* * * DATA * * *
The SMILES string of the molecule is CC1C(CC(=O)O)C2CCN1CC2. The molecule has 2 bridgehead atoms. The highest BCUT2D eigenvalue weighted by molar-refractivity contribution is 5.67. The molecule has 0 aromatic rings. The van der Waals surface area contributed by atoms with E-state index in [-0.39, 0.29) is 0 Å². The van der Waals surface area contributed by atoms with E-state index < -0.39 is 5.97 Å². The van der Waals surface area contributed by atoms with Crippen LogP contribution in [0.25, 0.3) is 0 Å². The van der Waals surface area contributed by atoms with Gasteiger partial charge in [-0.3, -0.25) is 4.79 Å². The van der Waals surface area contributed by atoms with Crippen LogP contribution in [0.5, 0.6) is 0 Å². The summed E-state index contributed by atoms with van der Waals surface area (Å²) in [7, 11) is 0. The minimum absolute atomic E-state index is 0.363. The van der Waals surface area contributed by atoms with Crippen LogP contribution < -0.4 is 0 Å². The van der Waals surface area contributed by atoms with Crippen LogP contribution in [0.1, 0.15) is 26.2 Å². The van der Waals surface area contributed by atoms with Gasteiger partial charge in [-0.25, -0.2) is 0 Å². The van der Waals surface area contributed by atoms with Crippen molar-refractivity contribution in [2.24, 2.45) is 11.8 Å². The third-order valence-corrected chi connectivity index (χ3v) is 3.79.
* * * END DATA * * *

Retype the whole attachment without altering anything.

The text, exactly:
The SMILES string of the molecule is CC1C(CC(=O)O)C2CCN1CC2. The molecule has 2 bridgehead atoms. The highest BCUT2D eigenvalue weighted by molar-refractivity contribution is 5.67. The molecule has 0 aromatic rings. The van der Waals surface area contributed by atoms with E-state index in [-0.39, 0.29) is 0 Å². The van der Waals surface area contributed by atoms with E-state index < -0.39 is 5.97 Å². The van der Waals surface area contributed by atoms with Crippen LogP contribution in [0.25, 0.3) is 0 Å². The van der Waals surface area contributed by atoms with Gasteiger partial charge in [-0.3, -0.25) is 4.79 Å². The van der Waals surface area contributed by atoms with Crippen LogP contribution in [0.5, 0.6) is 0 Å². The summed E-state index contributed by atoms with van der Waals surface area (Å²) in [7, 11) is 0. The minimum absolute atomic E-state index is 0.363. The van der Waals surface area contributed by atoms with Crippen LogP contribution < -0.4 is 0 Å². The van der Waals surface area contributed by atoms with Crippen LogP contribution in [0.1, 0.15) is 26.2 Å². The van der Waals surface area contributed by atoms with Gasteiger partial charge in [-0.25, -0.2) is 0 Å². The van der Waals surface area contributed by atoms with Crippen molar-refractivity contribution in [2.24, 2.45) is 11.8 Å². The third-order valence-corrected chi connectivity index (χ3v) is 3.79.